SGIFF: Shorts Panorama Highlights Breadth of Singapore Talent

It didn’t take long for the shorts programme that is part of the Singapore International Film Festival’s Singapore Panorama strand at the National Museum of Singapore on Nov. 27 to sell out. That is because the Singaporean audience is well aware that the best and brightest of filmmaking talent from the country cut their teeth in the format.

The programming, as always, is diverse. AFI Directing Workshop for Women graduate Tan Siyou’s “Hello Ahma” follows an eight-year-old who must adjust to a new life in America. The death of her beloved grandmother in Singapore throws into sharp relief truths about life, death and cultural dislocation. The film premiered at Toronto, where it was in the running for the Short Cuts award. Tan’s previous short “2200 Volts” played at SGIFF in 2017.

Liao Jiekai is a relative veteran in the Panorama programme. After directing several shorts, he made his feature debut in 2010 “Red Dragonflies” that won a special jury prize at Jeonju, and saw festival play at Buenos Aires, Cinemanila, Jogja and Shanghai. After directing a few more shorts, he directed another feature, 2014’s “As You Were,” that received festival exposure at Nantes, Tokyo and Turin. And he went on to direct a segment of 2017 anthology film “667.”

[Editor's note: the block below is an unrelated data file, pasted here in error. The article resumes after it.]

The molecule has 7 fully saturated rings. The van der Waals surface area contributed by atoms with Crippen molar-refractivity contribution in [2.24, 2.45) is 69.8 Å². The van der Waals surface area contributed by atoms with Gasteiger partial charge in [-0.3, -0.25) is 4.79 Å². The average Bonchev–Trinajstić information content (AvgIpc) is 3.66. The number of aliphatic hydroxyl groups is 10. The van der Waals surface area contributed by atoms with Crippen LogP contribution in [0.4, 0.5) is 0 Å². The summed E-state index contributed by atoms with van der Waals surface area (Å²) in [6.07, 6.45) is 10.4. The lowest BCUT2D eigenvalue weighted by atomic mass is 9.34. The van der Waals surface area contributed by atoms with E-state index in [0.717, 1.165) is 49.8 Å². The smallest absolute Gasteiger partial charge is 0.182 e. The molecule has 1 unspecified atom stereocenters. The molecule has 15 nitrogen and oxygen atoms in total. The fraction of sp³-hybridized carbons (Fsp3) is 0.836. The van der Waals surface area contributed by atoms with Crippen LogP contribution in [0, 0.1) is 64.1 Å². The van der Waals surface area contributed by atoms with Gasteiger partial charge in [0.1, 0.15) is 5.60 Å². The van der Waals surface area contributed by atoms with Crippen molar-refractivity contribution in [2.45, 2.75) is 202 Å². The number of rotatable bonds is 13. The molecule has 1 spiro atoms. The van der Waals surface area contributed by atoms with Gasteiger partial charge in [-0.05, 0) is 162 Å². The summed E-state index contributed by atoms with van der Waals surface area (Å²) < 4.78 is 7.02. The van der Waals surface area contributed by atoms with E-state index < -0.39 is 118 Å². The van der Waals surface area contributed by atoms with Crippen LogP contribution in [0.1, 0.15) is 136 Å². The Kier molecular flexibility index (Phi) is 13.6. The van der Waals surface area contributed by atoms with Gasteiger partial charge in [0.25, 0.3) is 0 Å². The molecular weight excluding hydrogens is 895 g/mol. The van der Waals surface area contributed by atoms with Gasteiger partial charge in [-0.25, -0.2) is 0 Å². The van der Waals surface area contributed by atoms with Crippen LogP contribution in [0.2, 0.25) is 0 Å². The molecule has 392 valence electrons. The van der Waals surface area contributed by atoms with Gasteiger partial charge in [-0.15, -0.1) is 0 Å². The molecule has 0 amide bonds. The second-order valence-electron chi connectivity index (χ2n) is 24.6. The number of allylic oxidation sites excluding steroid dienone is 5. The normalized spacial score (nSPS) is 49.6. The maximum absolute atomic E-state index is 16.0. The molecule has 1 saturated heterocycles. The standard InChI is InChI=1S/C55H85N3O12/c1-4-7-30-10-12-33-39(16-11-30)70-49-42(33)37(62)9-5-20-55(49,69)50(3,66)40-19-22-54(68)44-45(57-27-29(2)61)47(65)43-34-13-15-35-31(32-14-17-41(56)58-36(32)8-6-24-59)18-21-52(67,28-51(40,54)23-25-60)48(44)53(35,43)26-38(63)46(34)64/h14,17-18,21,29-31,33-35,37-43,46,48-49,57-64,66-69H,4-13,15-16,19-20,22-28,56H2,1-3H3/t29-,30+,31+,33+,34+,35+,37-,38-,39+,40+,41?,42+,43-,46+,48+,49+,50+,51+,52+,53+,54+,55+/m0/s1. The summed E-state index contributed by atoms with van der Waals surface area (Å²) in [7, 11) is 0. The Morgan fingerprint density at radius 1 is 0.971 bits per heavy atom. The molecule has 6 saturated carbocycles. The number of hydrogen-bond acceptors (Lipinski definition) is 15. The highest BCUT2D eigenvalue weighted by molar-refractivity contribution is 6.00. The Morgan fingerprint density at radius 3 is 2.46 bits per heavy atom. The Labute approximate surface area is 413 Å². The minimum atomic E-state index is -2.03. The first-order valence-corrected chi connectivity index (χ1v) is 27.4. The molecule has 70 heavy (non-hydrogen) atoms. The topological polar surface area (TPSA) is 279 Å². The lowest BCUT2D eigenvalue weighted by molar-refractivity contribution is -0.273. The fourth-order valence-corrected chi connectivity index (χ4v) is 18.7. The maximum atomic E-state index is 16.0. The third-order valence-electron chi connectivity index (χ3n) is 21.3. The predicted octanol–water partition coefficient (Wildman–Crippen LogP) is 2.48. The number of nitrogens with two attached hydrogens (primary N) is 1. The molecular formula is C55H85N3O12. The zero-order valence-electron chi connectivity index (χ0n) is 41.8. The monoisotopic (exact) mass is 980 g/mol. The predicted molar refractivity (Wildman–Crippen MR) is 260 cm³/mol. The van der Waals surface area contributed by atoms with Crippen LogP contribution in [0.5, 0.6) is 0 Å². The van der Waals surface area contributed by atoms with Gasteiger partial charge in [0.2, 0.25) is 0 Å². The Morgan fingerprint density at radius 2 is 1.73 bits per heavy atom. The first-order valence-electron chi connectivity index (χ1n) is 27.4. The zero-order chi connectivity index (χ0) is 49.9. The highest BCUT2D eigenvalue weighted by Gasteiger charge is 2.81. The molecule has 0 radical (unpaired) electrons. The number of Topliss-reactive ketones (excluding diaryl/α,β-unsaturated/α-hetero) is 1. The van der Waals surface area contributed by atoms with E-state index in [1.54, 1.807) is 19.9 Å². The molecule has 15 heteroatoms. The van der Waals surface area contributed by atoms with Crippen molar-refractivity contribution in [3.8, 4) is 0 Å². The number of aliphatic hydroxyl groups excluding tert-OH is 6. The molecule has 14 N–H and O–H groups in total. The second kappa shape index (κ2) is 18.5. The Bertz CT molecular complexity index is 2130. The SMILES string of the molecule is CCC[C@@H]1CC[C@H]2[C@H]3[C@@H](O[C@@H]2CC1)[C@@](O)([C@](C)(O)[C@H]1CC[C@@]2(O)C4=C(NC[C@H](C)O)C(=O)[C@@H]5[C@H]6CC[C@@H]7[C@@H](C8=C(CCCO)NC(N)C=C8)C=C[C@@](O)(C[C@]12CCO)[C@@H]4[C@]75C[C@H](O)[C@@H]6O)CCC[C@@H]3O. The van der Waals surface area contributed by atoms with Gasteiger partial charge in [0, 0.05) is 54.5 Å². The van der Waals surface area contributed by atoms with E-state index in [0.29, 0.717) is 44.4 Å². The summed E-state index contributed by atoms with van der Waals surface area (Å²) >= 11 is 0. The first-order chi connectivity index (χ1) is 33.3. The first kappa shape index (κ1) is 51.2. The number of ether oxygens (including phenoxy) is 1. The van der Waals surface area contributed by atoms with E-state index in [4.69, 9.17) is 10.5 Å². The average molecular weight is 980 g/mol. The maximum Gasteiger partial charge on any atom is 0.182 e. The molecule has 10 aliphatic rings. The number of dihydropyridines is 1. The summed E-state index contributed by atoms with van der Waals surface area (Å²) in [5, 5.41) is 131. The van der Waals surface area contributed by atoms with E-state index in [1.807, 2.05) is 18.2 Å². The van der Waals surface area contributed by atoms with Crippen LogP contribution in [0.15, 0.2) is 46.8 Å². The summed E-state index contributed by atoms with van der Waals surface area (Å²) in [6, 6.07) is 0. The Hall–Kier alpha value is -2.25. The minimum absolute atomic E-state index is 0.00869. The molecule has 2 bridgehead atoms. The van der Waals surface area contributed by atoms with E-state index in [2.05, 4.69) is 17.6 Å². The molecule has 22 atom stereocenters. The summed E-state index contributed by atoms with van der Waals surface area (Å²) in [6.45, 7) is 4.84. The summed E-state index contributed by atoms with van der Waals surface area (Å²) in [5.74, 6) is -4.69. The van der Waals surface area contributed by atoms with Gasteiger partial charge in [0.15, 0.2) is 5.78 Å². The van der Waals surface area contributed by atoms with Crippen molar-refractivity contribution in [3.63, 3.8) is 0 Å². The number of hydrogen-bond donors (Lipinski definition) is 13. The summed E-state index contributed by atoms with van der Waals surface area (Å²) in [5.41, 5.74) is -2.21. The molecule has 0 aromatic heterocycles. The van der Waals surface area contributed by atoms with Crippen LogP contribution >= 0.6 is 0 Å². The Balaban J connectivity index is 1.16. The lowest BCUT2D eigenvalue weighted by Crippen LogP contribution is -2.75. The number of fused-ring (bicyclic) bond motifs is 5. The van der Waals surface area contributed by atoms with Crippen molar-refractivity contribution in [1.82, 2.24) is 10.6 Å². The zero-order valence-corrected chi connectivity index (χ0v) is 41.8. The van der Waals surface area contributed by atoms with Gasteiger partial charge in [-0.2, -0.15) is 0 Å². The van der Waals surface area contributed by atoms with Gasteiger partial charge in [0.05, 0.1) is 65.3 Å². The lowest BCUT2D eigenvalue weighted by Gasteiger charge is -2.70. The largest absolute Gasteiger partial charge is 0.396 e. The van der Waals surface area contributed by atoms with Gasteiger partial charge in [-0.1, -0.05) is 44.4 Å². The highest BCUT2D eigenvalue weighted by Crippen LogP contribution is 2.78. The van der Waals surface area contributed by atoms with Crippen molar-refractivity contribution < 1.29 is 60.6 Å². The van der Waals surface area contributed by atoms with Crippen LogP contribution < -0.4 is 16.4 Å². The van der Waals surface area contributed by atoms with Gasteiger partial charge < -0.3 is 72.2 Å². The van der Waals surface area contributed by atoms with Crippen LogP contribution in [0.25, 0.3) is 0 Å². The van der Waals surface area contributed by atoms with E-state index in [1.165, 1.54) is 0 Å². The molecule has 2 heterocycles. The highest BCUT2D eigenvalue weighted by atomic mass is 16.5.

Liao, currently reading for a Masters in Film Directing at the Tokyo University of the Arts, mentored by Kiyoshi Kurosawa and Suwa Nobuhiro, returns to Singapore with the world premiere of his latest short “Watermelon Baby.” In the film, a woman grows a watermelon in her body and makes a promise to eat it together with her partner.

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Columbia University B.A. in Film and Media Studies graduate Darren Teo’s “Lian” is another world premiere that is part of the Panorama. Set in 1998 on the Andaman Sea, the film follows the titular character and her family who are stowaways on a ship. When she discovers that the ship has docked ahead of schedule, she must use her wits to help her family.

Another world premiere, Tan Wei Ting’s “Still Standing”, details the efforts of a local architect to bring the spirit of village style architecture into the high rise construction boom of the mid 1970s, resulting in the now-iconic Pearl Bank Apartments. Tan’s debut short, 2018’s “Ca$h”, played at Clermont-Ferrand.

London-born multidisciplinary artist Zai Tang has a fascinating body of work. He is currently exploring what it means to listen to and connect with voices of nature at a time of ecological crisis. His experiments with abstraction and visualisation of Singapore wildlife, combined with mixed media, has resulted in the “Escape Velocity” series, the second of which features at the Panorama. Two subsequent parts unspool at the upcoming Singapore Biennale.

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